|Image courtesy of National Farm Worker Ministry |
via Creative Commons.
Such working conditions not only aren't the exception, they're often the default experience for many food chain workers -- those men and women (and too often, children) who are involved in producing, distributing, and selling our food.
The Food Chain Workers Alliance, a coalition of groups dedicated to "improving wages and working conditions for all workers along the food chain" recently released a report "The Hands That Feed Us: Challenges and Opportunities for Workers Along the Food Chain," which explores conditions for workers in the U.S. across the entire food chain -- more than 20 million people.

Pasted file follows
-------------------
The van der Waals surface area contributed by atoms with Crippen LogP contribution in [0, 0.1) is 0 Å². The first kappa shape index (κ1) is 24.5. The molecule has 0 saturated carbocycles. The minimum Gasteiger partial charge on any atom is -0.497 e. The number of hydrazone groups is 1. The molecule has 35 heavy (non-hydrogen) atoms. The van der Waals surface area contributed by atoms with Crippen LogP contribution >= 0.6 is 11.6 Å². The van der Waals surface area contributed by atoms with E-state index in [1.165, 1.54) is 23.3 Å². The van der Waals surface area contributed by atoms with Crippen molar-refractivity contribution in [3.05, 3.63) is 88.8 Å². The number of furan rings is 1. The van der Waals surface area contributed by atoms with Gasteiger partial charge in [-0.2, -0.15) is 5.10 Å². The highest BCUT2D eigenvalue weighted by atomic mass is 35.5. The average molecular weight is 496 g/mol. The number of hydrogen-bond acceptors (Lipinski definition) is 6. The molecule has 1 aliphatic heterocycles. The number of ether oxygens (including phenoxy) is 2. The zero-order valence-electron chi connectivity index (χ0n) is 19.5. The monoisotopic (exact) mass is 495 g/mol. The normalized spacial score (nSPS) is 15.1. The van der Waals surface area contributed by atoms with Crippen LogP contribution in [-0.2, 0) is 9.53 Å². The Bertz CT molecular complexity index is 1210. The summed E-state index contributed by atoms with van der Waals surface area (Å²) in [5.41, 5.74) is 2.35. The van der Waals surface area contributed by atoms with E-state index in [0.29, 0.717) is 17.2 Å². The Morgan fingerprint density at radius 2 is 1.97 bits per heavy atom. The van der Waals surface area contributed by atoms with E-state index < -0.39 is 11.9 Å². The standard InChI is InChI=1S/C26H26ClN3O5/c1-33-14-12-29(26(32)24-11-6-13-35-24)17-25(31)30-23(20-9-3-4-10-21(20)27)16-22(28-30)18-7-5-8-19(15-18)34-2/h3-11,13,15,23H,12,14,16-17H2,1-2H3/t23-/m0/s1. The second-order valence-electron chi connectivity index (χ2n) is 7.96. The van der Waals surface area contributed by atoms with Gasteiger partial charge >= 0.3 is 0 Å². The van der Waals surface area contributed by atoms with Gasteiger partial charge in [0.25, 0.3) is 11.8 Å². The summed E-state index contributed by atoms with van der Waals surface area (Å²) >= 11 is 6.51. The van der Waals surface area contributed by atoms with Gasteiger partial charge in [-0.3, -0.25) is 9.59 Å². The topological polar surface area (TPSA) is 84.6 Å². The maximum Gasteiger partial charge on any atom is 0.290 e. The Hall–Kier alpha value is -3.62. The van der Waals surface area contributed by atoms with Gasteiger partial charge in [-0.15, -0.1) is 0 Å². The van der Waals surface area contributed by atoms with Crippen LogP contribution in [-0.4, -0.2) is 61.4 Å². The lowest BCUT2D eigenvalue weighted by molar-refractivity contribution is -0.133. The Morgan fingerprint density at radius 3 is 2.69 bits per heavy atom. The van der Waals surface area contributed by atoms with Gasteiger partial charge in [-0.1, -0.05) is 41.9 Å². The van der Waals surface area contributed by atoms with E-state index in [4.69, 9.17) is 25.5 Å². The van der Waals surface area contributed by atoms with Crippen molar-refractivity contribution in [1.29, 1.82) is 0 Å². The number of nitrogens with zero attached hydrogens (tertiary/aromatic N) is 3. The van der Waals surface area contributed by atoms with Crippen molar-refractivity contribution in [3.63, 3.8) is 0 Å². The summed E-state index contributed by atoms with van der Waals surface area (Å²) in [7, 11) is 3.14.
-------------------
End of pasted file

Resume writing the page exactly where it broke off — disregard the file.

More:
The report is based on nearly 700 surveys and interviews with workers and employers in food production, processing, distribution, retail and service, which collectively sell over $1.8 trillion dollars in goods and services each year.
Here are a few of the highlights:
- More than 86% of workers surveyed reported earning low or poverty wages.
- Nearly 60% reported experiencing an injury or health problem on the job.
- Nearly 60% lack any kind of health coverage (and 53% have admitted working while sick).
- More than 50% reported that they received no health or safety training from their employers.
There are more frequent stories in the news about the public health and environmental impacts of our food system -- and even sometimes about how the animals are treated, but attention to food workers continues to lag behind. Reports like this one provide a useful resource for humane educators to deepen and expand conversations about our food system and what justice, fairness, and equity look like.
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